With the Goods and Services Tax (GST) now firmly in place, several carmakers have announced a reduction in automobile prices, which ranges between 2% and 3.25% depending on the models and variants.
The reduction in prices has set the automobile marketplace abuzz with renewed vigour and demand, with many car owners trying to cash in their old vehicles for a new one.
As for our co-worker (let’s call him Mr. X), he decided to sell off his three-year-old Perodua MyVi (A) 1.5SE for a newer, cooler ride.
The process was not without difficulty, but Mr. X was adamant to follow through on his own and ended up with a successful RM35,000 cash transaction (more on that later)!
Here, we detail Mr. X’s DIY car-selling experience, as well as the avenues that have worked best for him:
Firstly, deal(er) or no deal(er)?
In many cases, selling your car to a dealer is the easiest way to get about it. One, because dealers pay in cash and second, it saves you the trouble of transfer-time and all the activities involved.
The Pros: It takes out the bulk of the hassle from the car-selling process. They include: transferring your car loan, taking your vehicle to Puspakom for inspection, and going to the Malaysian Road Transport Department (JPJ) to officiate the transfer of ownership. Also, a dealer will likely take your car even if it is ridden with problems.
The Cons: They will try to get it for the lowest price possible because they will try to resell your car and make a profit.
Take Mr. X’s scenario for instance – his initial asking price was RM40,000. Dealers he’d contacted were willing to offer around RM30,000.
Also note that dealers generally go through a much more thorough inspection than most buyers. They also have an uncanny ability to spot the slightest defects and will potentially strip you off thousands of Ringgit from it as a result.
It is for this reason that many owners chose to sell their cars directly. This will certainly fetch you better prices.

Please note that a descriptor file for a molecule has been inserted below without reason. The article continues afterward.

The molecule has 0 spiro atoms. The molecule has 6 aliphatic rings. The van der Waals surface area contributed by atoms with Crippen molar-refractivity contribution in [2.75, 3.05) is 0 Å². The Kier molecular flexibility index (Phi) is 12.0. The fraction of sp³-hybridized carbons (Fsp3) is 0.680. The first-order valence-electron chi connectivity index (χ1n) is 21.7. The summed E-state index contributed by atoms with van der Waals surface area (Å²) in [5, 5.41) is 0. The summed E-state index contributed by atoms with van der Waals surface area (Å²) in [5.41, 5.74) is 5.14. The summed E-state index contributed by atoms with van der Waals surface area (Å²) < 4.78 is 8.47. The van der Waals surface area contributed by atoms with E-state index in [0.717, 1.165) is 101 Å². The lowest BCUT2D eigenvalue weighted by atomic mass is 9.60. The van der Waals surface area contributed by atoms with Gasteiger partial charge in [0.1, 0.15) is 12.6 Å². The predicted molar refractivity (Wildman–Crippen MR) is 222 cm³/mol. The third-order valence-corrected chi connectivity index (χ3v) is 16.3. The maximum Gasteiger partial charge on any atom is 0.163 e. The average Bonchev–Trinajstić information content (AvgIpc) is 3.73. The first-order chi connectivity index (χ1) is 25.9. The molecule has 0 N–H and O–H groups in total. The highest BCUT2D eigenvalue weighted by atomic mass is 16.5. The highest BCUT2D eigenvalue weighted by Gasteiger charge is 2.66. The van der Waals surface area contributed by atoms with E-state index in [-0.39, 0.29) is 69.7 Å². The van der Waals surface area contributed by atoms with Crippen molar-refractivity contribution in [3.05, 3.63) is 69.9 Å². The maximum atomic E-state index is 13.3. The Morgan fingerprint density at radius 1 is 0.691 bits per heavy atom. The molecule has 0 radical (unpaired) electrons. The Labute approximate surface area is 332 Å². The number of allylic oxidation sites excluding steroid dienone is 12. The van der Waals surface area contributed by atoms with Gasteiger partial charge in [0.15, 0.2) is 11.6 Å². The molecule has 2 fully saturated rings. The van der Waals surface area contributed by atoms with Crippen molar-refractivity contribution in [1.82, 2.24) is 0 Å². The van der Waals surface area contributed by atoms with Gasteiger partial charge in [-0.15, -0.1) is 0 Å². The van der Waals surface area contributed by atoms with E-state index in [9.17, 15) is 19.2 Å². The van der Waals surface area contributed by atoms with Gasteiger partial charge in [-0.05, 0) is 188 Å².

The downside is, it will take you more time and effort. Some cars could lose their value pretty quickly and if you are unable to sell yours in a timely manner, you stand to lose money.
How to sell your car on your own
Step 1: Determine your car’s market value
The first thing you need to do when selling your car is finding out its value. This will give you a realistic idea of what your car is worth and where to set your selling price at. You can do this by:
- Checking your car’s insured value through sites like MyCarInfo.
- Looking through car listing sites to get an idea of how much other owners of cars that are of a similar make and condition to yours are asking for.
Step 2: Advertising
Here’s an actual screen-shot of Mr. X’s ad on Mudah.my
The vehicle’s main selling point was its low mileage, in which Mr. X was quick to highlight in this Carlist ad.
This is perhaps the most important part that can either make or break your sale.
In the old days, car owners sold their cars by placing an advertisement in the classifieds section in the newspaper or car magazine. The advent of the Internet has made the process much simpler, cheaper, and easier to monitor. In many cases, putting your car ad up online is free-of-charge.
But don’t take the Internet real estate for granted – if you want people to get excited about your ad, make sure you take a lot of good pictures of your car. Put out things that are genuine, interesting and preferably tangible about your car.